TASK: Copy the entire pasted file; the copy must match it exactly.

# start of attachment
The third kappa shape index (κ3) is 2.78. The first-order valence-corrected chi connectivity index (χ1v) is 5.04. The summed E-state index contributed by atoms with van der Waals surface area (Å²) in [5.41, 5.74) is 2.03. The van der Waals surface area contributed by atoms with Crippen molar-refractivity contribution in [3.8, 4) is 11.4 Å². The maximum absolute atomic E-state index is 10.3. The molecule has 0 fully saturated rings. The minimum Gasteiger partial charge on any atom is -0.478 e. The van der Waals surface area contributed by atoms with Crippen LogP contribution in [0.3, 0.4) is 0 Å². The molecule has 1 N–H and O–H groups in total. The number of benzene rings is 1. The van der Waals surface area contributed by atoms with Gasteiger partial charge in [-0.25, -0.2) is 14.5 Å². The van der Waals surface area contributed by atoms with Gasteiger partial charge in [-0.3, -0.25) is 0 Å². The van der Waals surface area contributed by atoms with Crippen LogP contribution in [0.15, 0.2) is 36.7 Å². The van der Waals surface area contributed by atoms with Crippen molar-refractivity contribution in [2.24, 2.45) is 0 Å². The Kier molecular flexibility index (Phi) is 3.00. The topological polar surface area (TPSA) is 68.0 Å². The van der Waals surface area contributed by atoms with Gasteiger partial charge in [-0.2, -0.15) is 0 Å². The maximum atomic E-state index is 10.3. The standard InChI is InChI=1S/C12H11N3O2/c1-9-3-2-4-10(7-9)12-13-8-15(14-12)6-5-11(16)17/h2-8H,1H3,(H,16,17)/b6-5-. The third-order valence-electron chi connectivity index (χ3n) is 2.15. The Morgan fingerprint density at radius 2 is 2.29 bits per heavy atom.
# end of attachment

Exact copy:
The third kappa shape index (κ3) is 2.78. The first-order valence-corrected chi connectivity index (χ1v) is 5.04. The summed E-state index contributed by atoms with van der Waals surface area (Å²) in [5.41, 5.74) is 2.03. The van der Waals surface area contributed by atoms with Crippen molar-refractivity contribution in [3.8, 4) is 11.4 Å². The maximum absolute atomic E-state index is 10.3. The molecule has 0 fully saturated rings. The minimum Gasteiger partial charge on any atom is -0.478 e. The van der Waals surface area contributed by atoms with Crippen LogP contribution in [0.3, 0.4) is 0 Å². The molecule has 1 N–H and O–H groups in total. The number of benzene rings is 1. The van der Waals surface area contributed by atoms with Gasteiger partial charge in [-0.25, -0.2) is 14.5 Å². The van der Waals surface area contributed by atoms with Gasteiger partial charge in [-0.3, -0.25) is 0 Å². The van der Waals surface area contributed by atoms with Crippen LogP contribution in [0.15, 0.2) is 36.7 Å². The van der Waals surface area contributed by atoms with Crippen molar-refractivity contribution in [2.24, 2.45) is 0 Å². The Kier molecular flexibility index (Phi) is 3.00. The topological polar surface area (TPSA) is 68.0 Å². The van der Waals surface area contributed by atoms with Gasteiger partial charge in [-0.2, -0.15) is 0 Å². The maximum atomic E-state index is 10.3. The standard InChI is InChI=1S/C12H11N3O2/c1-9-3-2-4-10(7-9)12-13-8-15(14-12)6-5-11(16)17/h2-8H,1H3,(H,16,17)/b6-5-. The third-order valence-electron chi connectivity index (χ3n) is 2.15. The Morgan fingerprint density at radius 2 is 2.29 bits per heavy atom.